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The ERA was created to guarantee equal legal rights for women by ending discrimination based on sex. It was passed by the Congress in 1972. Without ERA, women and men would have to spend a lot of money fighting for their given rights against sex discrimination. The Equal Rights Amendment was the best next step after the Woman’s Suffrage Movement and the Nineteenth Amendment’s existence, which pushed for some rights of women in areas like voting, working and health care. This video show the steps that took place to get the equal rights that women have today (https://www.greatamericandocuments.com/documents/19th-amendment/ ) The Equal Rights Amendment have argued how a woman’s right should be equal in the workplace, further research shows that we still have a long road of fighting to secure a woman’s equal right against sex discrimination. “The Equal Rights Amendment which was the result of the Woman’s Suffrage Movement, and the Nineteenth Amendment’s existence has enhanced equality for women, allowed women to vote, work and access the health care services, and given more women a better education and lifestyle to assist in their households economically.
There were true pioneering women that lead the fight for women’s rights for equality back in the early 1900s. During the time when our men were fighting a war, Alice Paul was orchestrating a march at the White House for voting rights of women. (Targeted News Service). The National American Woman Suffrage Association (NAWSA) had already begun their fighting for women’s rights being pioneered by Susan B. Anthony, Elizabeth Cady Stanton and Lucy Stone. Their tireless effects made some ground and they had millions of followers, but they were unable to gain a win on the voting rights and felt like they failed after African American males were given the rights to vote before women. In steps Alice Paul, who was from New Jersey and highly educated with a PHD at the time, she dives in full speed ahead into fighting for women’s rights. She endured being verbally and physically abused as well as being incarcerated several times. She led marches and protest and eventually was joined with the NAWSA to form an even larger group to take a stand for women’s rights. This joint movement did not go on without the pioneers taking a lot of upward and downward spirals of joining as a group, then falling apart into two different groups, forming new groups (NWP and Woman’s World Party), but in the end winning some historical events. “The 19th Amendment was passed in Congress in 1919 and the law known as Women’s Equality Day was passed on August 26, 1920.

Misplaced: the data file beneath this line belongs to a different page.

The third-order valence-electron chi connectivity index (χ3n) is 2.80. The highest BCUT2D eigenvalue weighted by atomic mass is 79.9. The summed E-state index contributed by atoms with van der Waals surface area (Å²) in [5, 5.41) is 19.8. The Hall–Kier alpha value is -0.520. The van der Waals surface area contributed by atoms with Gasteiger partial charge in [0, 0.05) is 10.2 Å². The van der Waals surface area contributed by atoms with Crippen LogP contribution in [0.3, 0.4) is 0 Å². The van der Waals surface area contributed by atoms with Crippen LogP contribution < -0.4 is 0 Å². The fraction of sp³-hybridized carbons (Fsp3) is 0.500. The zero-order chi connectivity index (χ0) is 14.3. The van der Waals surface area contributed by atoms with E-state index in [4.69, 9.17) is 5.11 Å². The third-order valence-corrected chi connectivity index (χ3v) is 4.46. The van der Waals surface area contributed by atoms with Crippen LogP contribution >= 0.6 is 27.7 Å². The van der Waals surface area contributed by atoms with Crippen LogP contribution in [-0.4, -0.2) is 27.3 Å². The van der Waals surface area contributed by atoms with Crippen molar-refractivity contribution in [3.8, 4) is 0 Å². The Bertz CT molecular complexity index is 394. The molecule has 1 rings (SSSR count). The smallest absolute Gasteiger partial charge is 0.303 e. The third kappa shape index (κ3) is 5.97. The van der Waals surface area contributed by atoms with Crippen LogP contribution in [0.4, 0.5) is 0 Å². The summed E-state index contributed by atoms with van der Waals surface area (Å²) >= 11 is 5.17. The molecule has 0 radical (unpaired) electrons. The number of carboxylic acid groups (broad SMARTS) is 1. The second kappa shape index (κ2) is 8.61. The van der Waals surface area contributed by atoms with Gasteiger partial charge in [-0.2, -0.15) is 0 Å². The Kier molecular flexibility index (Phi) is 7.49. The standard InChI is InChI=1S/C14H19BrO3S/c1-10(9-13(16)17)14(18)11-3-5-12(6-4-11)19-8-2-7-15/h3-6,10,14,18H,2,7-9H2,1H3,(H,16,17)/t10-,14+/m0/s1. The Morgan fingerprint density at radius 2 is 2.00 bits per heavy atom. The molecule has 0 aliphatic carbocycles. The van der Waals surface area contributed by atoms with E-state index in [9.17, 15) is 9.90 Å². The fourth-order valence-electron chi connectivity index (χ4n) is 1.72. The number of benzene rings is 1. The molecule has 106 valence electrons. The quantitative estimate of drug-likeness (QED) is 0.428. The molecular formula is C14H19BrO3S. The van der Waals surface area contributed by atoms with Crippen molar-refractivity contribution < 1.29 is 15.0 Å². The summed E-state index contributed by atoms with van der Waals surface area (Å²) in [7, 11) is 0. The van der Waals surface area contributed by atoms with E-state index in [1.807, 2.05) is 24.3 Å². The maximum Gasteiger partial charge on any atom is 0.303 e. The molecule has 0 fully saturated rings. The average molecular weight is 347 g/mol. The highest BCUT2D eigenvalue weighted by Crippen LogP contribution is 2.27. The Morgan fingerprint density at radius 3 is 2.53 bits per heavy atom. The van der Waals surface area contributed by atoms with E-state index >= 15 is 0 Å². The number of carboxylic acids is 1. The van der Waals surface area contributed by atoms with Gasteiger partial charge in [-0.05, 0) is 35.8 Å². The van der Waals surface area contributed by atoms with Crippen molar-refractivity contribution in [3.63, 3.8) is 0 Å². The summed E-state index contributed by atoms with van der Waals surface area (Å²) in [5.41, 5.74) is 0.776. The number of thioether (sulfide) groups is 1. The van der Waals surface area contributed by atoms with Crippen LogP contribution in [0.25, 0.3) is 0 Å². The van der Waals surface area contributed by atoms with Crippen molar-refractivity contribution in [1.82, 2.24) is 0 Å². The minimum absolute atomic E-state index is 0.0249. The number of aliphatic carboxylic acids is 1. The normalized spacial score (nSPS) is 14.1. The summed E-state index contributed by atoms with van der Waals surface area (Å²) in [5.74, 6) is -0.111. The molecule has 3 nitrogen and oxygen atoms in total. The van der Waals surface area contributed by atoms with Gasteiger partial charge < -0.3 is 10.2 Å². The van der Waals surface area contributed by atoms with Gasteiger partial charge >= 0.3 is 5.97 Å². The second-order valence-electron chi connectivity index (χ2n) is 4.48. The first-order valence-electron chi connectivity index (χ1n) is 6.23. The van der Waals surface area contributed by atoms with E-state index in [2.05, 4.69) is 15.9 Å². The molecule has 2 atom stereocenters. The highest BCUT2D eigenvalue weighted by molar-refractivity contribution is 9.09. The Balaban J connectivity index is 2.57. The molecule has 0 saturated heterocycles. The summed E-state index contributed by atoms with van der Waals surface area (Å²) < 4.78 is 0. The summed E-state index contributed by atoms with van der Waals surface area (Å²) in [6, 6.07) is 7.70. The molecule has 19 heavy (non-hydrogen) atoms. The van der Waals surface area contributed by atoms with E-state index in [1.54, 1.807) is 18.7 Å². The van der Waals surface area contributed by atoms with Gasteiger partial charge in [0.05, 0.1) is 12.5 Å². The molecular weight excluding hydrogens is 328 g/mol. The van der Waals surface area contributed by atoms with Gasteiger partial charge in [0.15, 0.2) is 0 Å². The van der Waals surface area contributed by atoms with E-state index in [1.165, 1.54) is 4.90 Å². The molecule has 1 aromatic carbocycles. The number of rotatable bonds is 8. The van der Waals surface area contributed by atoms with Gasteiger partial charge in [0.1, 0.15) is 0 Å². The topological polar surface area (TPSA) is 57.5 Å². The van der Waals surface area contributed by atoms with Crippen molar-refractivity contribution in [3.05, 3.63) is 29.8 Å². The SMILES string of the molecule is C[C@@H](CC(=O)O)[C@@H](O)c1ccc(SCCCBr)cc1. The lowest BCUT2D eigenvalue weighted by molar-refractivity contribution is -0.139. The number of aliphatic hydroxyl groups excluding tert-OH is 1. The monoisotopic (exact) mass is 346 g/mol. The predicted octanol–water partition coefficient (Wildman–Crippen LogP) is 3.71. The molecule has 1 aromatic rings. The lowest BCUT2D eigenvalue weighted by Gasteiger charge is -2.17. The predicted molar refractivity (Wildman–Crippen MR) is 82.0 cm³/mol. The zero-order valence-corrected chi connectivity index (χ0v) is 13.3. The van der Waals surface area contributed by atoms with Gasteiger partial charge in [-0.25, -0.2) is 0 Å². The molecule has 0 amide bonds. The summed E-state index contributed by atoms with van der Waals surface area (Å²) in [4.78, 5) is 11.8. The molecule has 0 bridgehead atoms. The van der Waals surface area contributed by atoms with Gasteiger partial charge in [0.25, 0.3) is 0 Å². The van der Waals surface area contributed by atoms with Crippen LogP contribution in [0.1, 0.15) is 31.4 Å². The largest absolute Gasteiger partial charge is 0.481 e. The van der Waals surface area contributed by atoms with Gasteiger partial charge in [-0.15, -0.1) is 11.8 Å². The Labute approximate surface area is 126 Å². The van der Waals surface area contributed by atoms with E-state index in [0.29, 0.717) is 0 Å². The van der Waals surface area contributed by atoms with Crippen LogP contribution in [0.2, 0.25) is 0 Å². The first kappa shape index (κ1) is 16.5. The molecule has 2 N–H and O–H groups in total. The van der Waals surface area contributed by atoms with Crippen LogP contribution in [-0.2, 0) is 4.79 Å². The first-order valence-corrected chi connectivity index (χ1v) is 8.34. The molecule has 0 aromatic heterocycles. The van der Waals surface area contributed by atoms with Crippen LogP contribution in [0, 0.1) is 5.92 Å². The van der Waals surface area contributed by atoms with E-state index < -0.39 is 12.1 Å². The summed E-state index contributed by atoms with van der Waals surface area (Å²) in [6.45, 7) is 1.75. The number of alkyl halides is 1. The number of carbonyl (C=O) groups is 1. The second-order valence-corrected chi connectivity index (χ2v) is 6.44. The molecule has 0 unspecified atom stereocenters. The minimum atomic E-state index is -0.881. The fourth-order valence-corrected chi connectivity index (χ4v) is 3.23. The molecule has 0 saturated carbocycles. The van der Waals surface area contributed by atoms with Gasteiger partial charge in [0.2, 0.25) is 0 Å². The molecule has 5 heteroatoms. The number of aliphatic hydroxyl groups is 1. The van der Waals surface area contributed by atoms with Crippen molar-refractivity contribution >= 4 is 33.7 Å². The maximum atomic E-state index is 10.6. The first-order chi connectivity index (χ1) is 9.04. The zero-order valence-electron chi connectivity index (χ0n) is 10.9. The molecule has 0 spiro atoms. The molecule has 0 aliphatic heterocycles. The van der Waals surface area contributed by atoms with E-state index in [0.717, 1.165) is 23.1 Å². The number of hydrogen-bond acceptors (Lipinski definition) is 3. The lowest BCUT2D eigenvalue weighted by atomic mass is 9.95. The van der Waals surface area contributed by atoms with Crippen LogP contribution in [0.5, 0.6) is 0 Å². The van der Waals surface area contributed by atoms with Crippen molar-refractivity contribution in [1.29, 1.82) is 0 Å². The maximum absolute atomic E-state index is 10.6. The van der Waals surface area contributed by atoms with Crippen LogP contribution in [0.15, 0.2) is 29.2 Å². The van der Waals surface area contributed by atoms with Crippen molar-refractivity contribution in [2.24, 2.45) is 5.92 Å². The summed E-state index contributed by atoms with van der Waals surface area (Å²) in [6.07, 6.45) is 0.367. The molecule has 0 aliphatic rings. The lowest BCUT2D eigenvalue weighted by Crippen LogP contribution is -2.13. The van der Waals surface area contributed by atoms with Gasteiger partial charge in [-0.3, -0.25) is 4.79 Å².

We’ve shown how the opinion of insights on the year of the women taps into the equal rights of women (gender specific), the Republican parties’ involvement and two of the Supreme Court Justice’s involvement and opinions. Evidence has shown for the historicity on discrimination based on sex, examining the economic market inquiry side for and against women. It discusses the ratified and non-ratified states and the unequal pay for women. Years later, other women of the feminist era took on Alice Paul’s fight and the ERA passed Congress in 1972 but did not get the ratifying 38 states needed to pass.” (Dewolf, 2017) As it relates to the women and the relationship to the 19th Amendment, we still need to understand the relationship of women versus men’s rights as they were and are viewed today in the 20th century.